Ziyue Gao is a CEHG postdoctoral fellow in the lab of Dr. Jonathan Pritchard. She received her Bachelor’s Degree in Biological Sciences and a second degree in Economics from Tsinghua University in China. She then did her Ph.D study in genetics at the University of Chicago, working with Dr. Molly Przeworski. Her research focuses on understanding the roles of mutation and natural selection in shaping the genetic variation pattern in human populations, particularly their impact on the prevalence and distribution of disease-associated mutations.
Can you tell us a bit about yourself, personally and professionally?
I started my postdoc in Jonathan Pritchard’s lab in September 2015, after finishing a PhD in genetics at the University of Chicago. I was a graduate student in Molly Przeworski’s lab, and we studied the impact of balancing selection on maintaining genetic diversity in primates and the burden of recessive lethal mutations in human.
A bit of background about myself: I was born and raised in Beijing, China. My childhood and teenage years were pretty boring: the kindergarten, elementary school, middle school, and high school I went to were all within a 5km radius circle around home, and I attended a university where my grandfather and my mother worked. I was so glad that this routine finally ended with my journey to Chicago for graduate study.
What have you perceived to be the differences between the US and your home country? Have you enjoyed your time at Stanford?
The US values diversity and work-life balance much more than my home country does. I have benefited a lot from these differences in my career and personal developments. I feel extremely lucky to be able to work and study at Stanford.
Can you tell us about your current research and what you hope to achieve with it?
Together with Jonathan [Pritchard] and Emily Glassberg, a grad student in our lab, I’m currently studying the selection pressures on gene expression levels. Expression changes are long hypothesized to drive a great amount of phenotypic differences between species and among individuals, but whether or not and to what extent gene expression is under evolutionary constraints is largely unknown.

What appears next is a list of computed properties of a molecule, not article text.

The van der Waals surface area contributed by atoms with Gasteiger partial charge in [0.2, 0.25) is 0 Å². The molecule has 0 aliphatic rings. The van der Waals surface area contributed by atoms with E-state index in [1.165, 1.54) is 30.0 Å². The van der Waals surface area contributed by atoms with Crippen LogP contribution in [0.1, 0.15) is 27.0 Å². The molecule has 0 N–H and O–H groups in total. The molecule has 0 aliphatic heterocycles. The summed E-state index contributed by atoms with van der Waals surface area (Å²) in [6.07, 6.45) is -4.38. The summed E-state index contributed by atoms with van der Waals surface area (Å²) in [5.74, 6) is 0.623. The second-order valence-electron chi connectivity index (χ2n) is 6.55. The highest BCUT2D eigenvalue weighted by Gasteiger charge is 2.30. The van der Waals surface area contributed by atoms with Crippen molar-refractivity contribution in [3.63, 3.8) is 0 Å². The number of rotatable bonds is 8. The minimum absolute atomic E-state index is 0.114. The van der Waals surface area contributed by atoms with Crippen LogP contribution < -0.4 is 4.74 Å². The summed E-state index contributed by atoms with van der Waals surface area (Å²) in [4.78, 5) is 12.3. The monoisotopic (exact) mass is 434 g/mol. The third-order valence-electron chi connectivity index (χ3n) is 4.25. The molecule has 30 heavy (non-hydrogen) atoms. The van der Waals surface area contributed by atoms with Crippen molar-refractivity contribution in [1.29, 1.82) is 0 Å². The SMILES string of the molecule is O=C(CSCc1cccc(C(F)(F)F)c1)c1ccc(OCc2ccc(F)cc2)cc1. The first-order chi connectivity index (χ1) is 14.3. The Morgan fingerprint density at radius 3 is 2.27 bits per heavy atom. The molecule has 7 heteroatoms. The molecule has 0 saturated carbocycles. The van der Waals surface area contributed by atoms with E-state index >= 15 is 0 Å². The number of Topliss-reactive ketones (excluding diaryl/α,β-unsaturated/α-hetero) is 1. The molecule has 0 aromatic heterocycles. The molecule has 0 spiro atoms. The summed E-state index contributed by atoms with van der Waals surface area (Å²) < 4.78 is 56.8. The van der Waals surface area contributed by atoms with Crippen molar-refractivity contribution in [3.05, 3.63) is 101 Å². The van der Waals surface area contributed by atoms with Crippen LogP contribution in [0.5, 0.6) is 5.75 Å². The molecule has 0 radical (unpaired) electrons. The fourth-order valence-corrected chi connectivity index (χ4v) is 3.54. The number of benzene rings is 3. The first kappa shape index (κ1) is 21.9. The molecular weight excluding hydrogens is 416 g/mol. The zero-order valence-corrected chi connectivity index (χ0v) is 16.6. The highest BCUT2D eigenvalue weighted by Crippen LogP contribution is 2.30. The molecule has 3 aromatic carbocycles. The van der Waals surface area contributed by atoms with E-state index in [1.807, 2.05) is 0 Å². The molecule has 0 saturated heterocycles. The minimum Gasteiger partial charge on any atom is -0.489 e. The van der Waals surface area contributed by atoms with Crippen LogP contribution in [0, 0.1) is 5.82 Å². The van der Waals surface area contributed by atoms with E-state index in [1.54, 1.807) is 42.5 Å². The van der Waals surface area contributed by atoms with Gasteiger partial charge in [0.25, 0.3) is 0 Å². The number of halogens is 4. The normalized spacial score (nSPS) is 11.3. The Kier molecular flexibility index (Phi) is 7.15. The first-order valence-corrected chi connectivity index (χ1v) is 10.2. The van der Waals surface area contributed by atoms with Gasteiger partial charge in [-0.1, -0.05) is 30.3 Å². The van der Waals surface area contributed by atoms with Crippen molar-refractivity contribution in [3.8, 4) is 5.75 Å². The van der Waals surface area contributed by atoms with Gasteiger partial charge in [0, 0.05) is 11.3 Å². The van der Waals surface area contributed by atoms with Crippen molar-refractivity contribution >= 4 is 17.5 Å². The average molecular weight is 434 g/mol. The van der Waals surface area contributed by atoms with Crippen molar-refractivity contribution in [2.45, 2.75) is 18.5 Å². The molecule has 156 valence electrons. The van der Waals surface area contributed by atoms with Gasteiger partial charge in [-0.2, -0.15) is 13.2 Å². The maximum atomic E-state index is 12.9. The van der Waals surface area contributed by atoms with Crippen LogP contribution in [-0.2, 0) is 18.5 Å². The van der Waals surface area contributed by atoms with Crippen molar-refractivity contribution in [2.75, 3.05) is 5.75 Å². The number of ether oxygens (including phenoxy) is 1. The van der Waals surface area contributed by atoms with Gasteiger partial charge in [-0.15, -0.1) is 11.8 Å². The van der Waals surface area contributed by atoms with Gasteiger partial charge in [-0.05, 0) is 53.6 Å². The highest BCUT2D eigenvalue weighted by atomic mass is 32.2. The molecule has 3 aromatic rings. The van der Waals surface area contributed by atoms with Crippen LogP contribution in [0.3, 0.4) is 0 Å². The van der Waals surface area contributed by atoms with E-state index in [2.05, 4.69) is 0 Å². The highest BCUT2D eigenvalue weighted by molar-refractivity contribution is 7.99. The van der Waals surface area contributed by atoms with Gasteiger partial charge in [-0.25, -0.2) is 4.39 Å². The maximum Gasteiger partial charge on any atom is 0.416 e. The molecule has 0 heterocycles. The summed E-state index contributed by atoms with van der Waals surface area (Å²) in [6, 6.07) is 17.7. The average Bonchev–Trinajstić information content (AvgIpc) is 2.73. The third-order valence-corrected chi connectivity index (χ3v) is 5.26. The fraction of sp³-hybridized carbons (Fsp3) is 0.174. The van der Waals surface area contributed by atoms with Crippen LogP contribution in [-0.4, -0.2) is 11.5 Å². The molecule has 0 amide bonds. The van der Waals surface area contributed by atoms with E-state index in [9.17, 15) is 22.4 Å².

We try to tackle this question by utilizing results from recent genome-wide analyses of gene expression. By comparing the joint distribution of allele frequency and effect size of identified expression-altering variants across different groups of genes, we can infer whether the expression levels of these groups are under different levels of evolutionary constraints. We also develop a likelihood-based method to estimate the overall proportion and average effect size of all regulatory sites for any given group of genes. Together, these analyses will bring new insights into the genetic architecture and evolutionary constraints on gene expression in humans.
What first got you interested in genetics and science?
In college, I was fascinated by the rigor of genetic analysis and the rapid development of molecular techniques, and I thought the quantitative nature of genetics would provide me a niche to combine my strength in mathematics and passion for life science.